Work, work, work


Dear Readers:

When last we visited Polyland, I was congratuutf8g myself for doing a necessary public service: warning would-be polyamorists they would fail unless they happened to belong to that select group born with not only the desire but the ability to share. If I gave short shrift to the fact that polyamory takes hard work on top of natural inclination, plus the luck to find similarly inclined partners, I apologize. I'm continually amused, however, by the way the poly partisans who've been writing me (very eloquently, I must say) insist hard work is the one secret to successful multiple relationships, or, for that matter, any relationship. " How would I say it?" Happypoly asked in "PSA" (12/21/05). "Poly works for those committed to the hard personal work needed to make it work.... Of course, the same could be said of all other forms of relationships."

Seeing this attitude espoused everywhere has not managed to convince me that it's true, merely that it is, apparently, what people want to hear. Of course a good relationship requires attention and occasional maintenance — what living creature does not? — but the constant harping on work, work, work makes me tired and suspicious. I may be lazy (OK, I am lazy), but I maintain that you can tell you have a good relationship when it pretty much runs itself. "Oh, we work on our relationship constantly!" does not make me think, "Oh, good for you guys!" It makes me think, "Oh, bro-ther."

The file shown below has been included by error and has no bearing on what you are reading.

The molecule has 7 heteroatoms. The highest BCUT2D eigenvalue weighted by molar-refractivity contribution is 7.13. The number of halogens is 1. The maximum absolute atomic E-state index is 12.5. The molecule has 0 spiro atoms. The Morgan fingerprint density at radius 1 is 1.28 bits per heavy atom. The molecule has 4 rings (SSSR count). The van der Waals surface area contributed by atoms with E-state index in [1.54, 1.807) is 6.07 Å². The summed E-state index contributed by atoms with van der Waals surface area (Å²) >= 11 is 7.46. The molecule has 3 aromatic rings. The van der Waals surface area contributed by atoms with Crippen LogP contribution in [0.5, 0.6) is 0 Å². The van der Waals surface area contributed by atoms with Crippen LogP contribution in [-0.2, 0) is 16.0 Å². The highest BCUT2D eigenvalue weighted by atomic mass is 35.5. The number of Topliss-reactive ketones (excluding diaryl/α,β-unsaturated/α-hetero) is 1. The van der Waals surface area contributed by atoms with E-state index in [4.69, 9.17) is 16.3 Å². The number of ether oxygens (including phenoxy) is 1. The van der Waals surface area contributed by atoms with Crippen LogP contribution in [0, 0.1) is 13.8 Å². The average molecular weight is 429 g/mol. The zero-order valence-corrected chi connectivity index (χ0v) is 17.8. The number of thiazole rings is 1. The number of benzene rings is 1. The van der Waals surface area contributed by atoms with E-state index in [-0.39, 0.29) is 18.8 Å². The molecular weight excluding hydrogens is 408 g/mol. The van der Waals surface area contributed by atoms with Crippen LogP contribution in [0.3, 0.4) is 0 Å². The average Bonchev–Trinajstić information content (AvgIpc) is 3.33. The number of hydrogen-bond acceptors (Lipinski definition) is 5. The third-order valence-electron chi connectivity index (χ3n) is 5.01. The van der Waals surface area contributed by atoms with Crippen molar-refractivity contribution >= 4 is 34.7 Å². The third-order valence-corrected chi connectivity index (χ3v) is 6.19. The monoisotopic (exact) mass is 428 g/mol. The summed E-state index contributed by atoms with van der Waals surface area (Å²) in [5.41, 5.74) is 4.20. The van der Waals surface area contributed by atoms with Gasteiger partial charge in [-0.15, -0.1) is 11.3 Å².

Dear Andrea:

It seems everything you say about those trying to be polyamorous can also be said about those trying to be monogamous. How many people do you know who got that right the first time? How many people do you know who really know how to do relationships at all? The poly people I know seem to be good at it because, well, they had to get good at doing relationships. I've personally seen more problems with expectations based on the monogamous template we've picked up from social cues around us than with jealousy. Part of getting good at this is learning to undo all we've learned and finding out what's really in our hearts. Whether polyamorous or monogamous, we could all benefit from finding an unselfish love.


Poly up North

Dear North:

All nicely put. I guess we part company where we successfully undo all our lifelong social programming. Even if I believed that those templates were acquired, as opposed to inborn (I actually believe it's some and some, of course), I don't know what it would take to convince me that such programming could be successfully unlearned by more than a talented and lucky few. I'm glad you brought up selfish and unselfish monogamy, though. That's a distinction that needed to be made.



Dear Andrea:

I come down somewhere between your position and that of Happypoly on the question of who is well-suited to a poly life. I agree that the majority of poly people experience significant challenges in their relationships, especially at first. Of course, this doesn't mean that their relationships ultimately fail. In my experience and observation, the following factors most positively influence the odds for success:

1. General attitude of goodwill and a generosity of spirit

2. Willingness to be honest, especially when the news is likely to hurt

3. Independent spirit

4. Strong personal desire for a poly life

5. Reasonably good emotional intelligence and self-esteem

6. Reading poly literature and discussing it with partners

Likely the poly relationships that you've seen crash and burn were insufficiently supplied with one or more of these components.


Poly out East

Dear East:

It all sounds so nice.

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